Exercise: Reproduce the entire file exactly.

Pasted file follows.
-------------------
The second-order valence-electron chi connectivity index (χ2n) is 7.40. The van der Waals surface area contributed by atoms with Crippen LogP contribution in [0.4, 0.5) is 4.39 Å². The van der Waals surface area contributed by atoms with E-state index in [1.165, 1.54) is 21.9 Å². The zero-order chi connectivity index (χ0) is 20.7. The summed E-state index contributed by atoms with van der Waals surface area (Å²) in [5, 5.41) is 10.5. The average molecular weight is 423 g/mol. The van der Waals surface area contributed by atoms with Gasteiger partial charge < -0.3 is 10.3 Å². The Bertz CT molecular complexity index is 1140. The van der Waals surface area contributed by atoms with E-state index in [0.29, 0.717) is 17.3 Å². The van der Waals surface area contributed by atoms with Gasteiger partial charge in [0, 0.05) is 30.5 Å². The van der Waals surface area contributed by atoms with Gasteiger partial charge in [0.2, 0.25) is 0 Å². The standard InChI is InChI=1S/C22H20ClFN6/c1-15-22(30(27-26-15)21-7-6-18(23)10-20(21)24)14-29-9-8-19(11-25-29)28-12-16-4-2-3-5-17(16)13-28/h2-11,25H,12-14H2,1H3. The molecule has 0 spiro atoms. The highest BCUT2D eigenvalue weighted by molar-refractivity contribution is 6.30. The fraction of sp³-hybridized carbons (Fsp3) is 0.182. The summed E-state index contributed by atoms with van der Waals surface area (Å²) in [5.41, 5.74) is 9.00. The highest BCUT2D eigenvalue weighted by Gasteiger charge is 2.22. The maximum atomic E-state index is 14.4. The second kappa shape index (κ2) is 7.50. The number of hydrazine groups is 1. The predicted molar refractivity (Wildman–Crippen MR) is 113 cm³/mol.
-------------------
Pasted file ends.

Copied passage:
The second-order valence-electron chi connectivity index (χ2n) is 7.40. The van der Waals surface area contributed by atoms with Crippen LogP contribution in [0.4, 0.5) is 4.39 Å². The van der Waals surface area contributed by atoms with E-state index in [1.165, 1.54) is 21.9 Å². The zero-order chi connectivity index (χ0) is 20.7. The summed E-state index contributed by atoms with van der Waals surface area (Å²) in [5, 5.41) is 10.5. The average molecular weight is 423 g/mol. The van der Waals surface area contributed by atoms with Gasteiger partial charge < -0.3 is 10.3 Å². The Bertz CT molecular complexity index is 1140. The van der Waals surface area contributed by atoms with E-state index in [0.29, 0.717) is 17.3 Å². The van der Waals surface area contributed by atoms with Gasteiger partial charge in [0, 0.05) is 30.5 Å². The van der Waals surface area contributed by atoms with Gasteiger partial charge in [0.2, 0.25) is 0 Å². The standard InChI is InChI=1S/C22H20ClFN6/c1-15-22(30(27-26-15)21-7-6-18(23)10-20(21)24)14-29-9-8-19(11-25-29)28-12-16-4-2-3-5-17(16)13-28/h2-11,25H,12-14H2,1H3. The molecule has 0 spiro atoms. The highest BCUT2D eigenvalue weighted by molar-refractivity contribution is 6.30. The fraction of sp³-hybridized carbons (Fsp3) is 0.182. The summed E-state index contributed by atoms with van der Waals surface area (Å²) in [5.41, 5.74) is 9.00. The highest BCUT2D eigenvalue weighted by Gasteiger charge is 2.22. The maximum atomic E-state index is 14.4. The second kappa shape index (κ2) is 7.50. The number of hydrazine groups is 1. The predicted molar refractivity (Wildman–Crippen MR) is 113 cm³/mol.